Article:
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It was the 20th anniversary of the opening of the Olympic Saddledome in Calgary and, ever helpful, the Calgary Flames' public-relations staff marked the occasion by passing out game sheets from the first game played in the building.

The visitors then were the much hated and greatly feared Edmonton Oilers, who included a 22-year-old Wayne Gretzky, a 22-year-old Mark Messier and half-dozen other current or future Hall Of Famers. Edmonton won 4-3 in a game that featured 72 shots on goal, 41 by Calgary, which was why Oilers goaltender Grant Fuhr was named the first star, despite surrendering three goals.

Fuhr needed to be spectacular to limit Calgary to three goals in an entertaining, wide-open, fight-filled game decided by Ken Linseman's third-period goal.

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Earlier, Gretzky had scored his seventh goal in Edmonton's fourth game during a season in which he would score 87 goals in 74 games. Jari Kurri and Glen Anderson each scored their fourth goals in a season in which they would score 52 and 54 goals, respectively.

The Oilers were on the cusp of greatness and the Flames not far behind. Those teams are a marked contrast to the middle-of-the-pack versions that Edmonton and Calgary have now become.

On Tuesday, Calgary beat Edmonton 1-0 behind the shutout goaltending of Jamie McLennan, the Flames' back-up netminder. McLennan faced 19 shots, including a stop on Edmonton's Raffi Torres, after he clanked a shot off the back of McLennan's pants, with McLennan turned the wrong way.

That was it.

The Oilers were shut out for the second game in a row, and afterward, defenceman Eric Brewer acknowledged that Calgary did a "great job" defensively.

Rich Preston, the Calgary assistant coach, praised the Flames for playing so well in close quarters. "There wasn't much room out there,'' he said. "Both teams could smell the garlic on each other's breath."

Therein lies the problem. It's not the halitosis Preston alluded to, but the fact the teams expended so much energy to assure that not much of anything happened on the ice.

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For all the attempts by the National Hockey League to inject more offence into the game, the early returns are not promising. Through yesterday morning, the 39 games played in the first week of the season produced 178 goals, just more than 4.5 a game. That's down about a goal a game from last season's overall totals.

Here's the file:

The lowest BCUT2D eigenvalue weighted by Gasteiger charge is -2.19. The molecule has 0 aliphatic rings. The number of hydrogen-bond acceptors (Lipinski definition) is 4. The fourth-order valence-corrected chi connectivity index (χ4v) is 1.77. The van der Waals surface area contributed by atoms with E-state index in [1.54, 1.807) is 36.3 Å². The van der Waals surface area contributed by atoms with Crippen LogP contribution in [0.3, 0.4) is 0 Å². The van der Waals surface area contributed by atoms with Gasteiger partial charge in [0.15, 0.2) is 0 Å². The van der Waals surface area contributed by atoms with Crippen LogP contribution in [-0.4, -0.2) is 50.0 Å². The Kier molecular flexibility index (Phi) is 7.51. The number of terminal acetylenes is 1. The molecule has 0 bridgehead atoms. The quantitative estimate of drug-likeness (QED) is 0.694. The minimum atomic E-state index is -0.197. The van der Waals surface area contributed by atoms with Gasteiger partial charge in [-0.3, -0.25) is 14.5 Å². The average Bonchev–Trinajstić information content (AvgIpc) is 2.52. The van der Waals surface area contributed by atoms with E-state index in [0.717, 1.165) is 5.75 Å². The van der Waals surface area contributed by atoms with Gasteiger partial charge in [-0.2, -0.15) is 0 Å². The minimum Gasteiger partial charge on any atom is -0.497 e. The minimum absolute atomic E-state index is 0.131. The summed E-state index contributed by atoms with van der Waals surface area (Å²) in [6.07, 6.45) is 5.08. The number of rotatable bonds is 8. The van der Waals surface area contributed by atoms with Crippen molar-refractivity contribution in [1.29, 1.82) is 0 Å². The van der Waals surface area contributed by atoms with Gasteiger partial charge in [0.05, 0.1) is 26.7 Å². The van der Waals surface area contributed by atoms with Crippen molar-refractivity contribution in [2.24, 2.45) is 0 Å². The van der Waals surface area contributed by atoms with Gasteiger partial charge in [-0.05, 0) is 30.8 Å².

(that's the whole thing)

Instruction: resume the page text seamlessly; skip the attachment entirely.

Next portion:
All the key Calgary players (Jarome Iginla, Craig Conroy, Dean McAmmond and Martin Gelinas) were still looking for their first goals of the season, as were most of the key Edmonton players (Ales Hemsky, Mike York, Radek Dvorak and Brad Isbister).

Entering play last night, it was the same elsewhere in the league.

In Anaheim, only Rob Niedermayer has scored for the Mighty Ducks (two goals in three games). In St. Louis, only Keith Tkachuk has scored for the Blues (three goals in two games). Mats Sundin is still waiting for his first goal, as is Markus Naslund, Sergei Fedorov, Glen Murray, Ron Francis, Teemu Selanne, Brett Hull, Alexei Kovalev, Marian Hossa and Jeremy Roenick.

On and on, it goes.

Now, a week may be too soon to identify an absolute trend and it does not necessarily follow that a high-scoring game is always entertaining.

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Tkachuk, a two-time 50-goal scorer, was asked whether there will be more scoring this season as opposed to last year.

"I don't know," he said. "I know that with our team, we have to try to play those 2-1 and 3-2 games. Some teams may take a different approach, but we want to take a defence-first approach. We're built around a good defence. We have the best defence in the league. We want to tighten it up rather than run and gun."

That sounds ominous.

If it were up to Tkachuk, would he prefer to play all-out offence? Early in his career, he played for the Winnipeg Jets, who had a 72-goal scorer in Selanne and a defenceman, Phil Housley, who could thread the needle with the best of them.

Tkachuk cited the New Jersey Devils and their success in recent years, winning the Stanley Cup with a team concept.

"Hey, everybody loves to score goals, no question about it,'' he said. "But in order to get to the next level, you have to take that type of approach -- play a good defensive game and you'll create some chances."

Some chances maybe, but not many.

The Blues opened the season by playing two 2-1 games: one victory and one loss. Even though they were outshot 19-3 in the second period last Sunday, the Blues knocked off the Avalanche because of Chris Osgood's stellar goaltending. Colorado is one of a handful of teams committed to an attacking style. It doesn't always succeed, but at least they're making the effort.

Recently, the Avalanche's Paul Kariya said that depending upon their personnel, not every team in a 30-team league can play all-out offence. The problem, according to Kariya, is that too many teams with enough talent to go for goals simply elect not to, stressing defence because it is an easier style to play.

So, for example, there was Chicago Blackhawks coach Brian Sutter, speaking for coaches everywhere this week, expressing less concern about the three goals in three games Chicago had scored and more about the nine goals in two games the Hawks had surrendered.

"We'd like to have more offence and a parting of the seas when we head up the ice, but as much as you guys don't like it and as many questions as you ask, it ain't going to happen that way," Sutter said. "To score three goals in a game in this league is darn tough."

And darn tough is quickly evolving into darn near impossible, which most people will agree is a darn shame.

eduhatschek@globeandmail.ca

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